We have so many things planned for tomorrow that it will take 11s a month of Sundays to realize them all. Central Park, Fifth Avenue and Wall Street most likely will be honored with our presence, but still you never can tell what sailors will do. We are free till 8 o’clock Monday morning, so I suppose that we will manage to see considerable of the city.
Dad! It sure is some treat for me. and I only wish that you were along to share it with me. You can bet that I’ll persuade you to take the trip some time, seeing that Mother and I are now rated on the same plane as National Travelers. Mother won't be able to say: “Now, when I was East21
Ror XGS or a “ jack nr
such and such was such.” It will have to be: “Was so and so such when you were East, Charlie?” Ha! ha! The more I stop to reflect that I am in Xew York, the less I can realize it. W’hv, even as I write this letter I look out the window and see thousands of electric signs that form the Great W hite W ay. and 1 always thought such things existed for me in another world. Wrc bought last Sunday’s San Francisco Chronicle today, and I’m going to glance over it now before we go out, and see if the home town is still O. K. I guess dear old S. F. would just about make one street in Xew York. Xow don’t get mad. dad: I was only fooling.
All my love to you both, and I will write again tomorrow.
Xew York, February 24. l‘M8.
Dearest Dad and Mother:
This is a continuation of my first experiences in the Big City. As I closed my letter to you last night. I was just preparing to take in “Oh, Hoy!" at the Casino Theatre. It was a typical Broadway show, and we enjoyed every minute of it. After the show we met Yin Meherin and a couple of others in our party who had seen Maxime Elliot and Xat (ioodwin, and together we all promenaded along the Great White Wav and saw Xew York at its merriest. There seemed to be millions of people on the streets; we would walk along a few feet and then would he caught in a jam and forced to stand still. It reminded me of a carnival. We turned into bed at the hotel about 2 o’clock, and arose bright and early this morning.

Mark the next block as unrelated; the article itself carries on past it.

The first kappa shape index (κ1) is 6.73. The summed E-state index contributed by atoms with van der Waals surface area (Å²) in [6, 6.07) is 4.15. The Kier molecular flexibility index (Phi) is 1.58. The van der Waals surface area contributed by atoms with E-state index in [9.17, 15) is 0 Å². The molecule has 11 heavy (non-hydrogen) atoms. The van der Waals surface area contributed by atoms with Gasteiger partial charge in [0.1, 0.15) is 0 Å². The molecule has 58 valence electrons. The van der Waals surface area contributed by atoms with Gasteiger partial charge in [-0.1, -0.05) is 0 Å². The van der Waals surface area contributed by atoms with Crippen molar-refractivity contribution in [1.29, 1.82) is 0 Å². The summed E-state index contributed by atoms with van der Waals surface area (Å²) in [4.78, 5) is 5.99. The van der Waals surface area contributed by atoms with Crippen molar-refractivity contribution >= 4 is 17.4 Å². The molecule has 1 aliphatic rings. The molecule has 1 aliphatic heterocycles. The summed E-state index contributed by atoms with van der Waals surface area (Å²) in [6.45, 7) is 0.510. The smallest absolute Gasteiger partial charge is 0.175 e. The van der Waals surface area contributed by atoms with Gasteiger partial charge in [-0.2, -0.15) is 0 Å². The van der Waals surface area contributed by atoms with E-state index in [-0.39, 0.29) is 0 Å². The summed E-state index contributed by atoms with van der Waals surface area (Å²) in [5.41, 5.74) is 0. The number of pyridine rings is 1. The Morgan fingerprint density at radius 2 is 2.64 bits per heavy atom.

At 11 o’clock we split into parties and all started out in opposite directions to see as much as possible. Art Davidson and I formed our combination, and the first thing we did was to take a Fifth Avenue bus. The bus ran along fashionable Fifth Avenue, passed Central Park, along the bank of the Hudson and terminated around One Hundred and Sixty-eighth Street. I don’t think that we could have chosen22
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a more interesting and beautiful ride. The conductor took a special interest in us, as did likewise several of the passengers. They pointed out to us all the famous millionaires’ mansions, the particular buildings of interest in Central Park, and also prominent buildings that could be seen in the distance, such as Columbia College, St. John’s Cathedral, etc. We returned on the same bus, and sat back to enjoy Riverside Drive to our heart’s content. The trip lasted about two hours, and we arrived back at the hotel at half-past three, where I dispatched a few postals to you.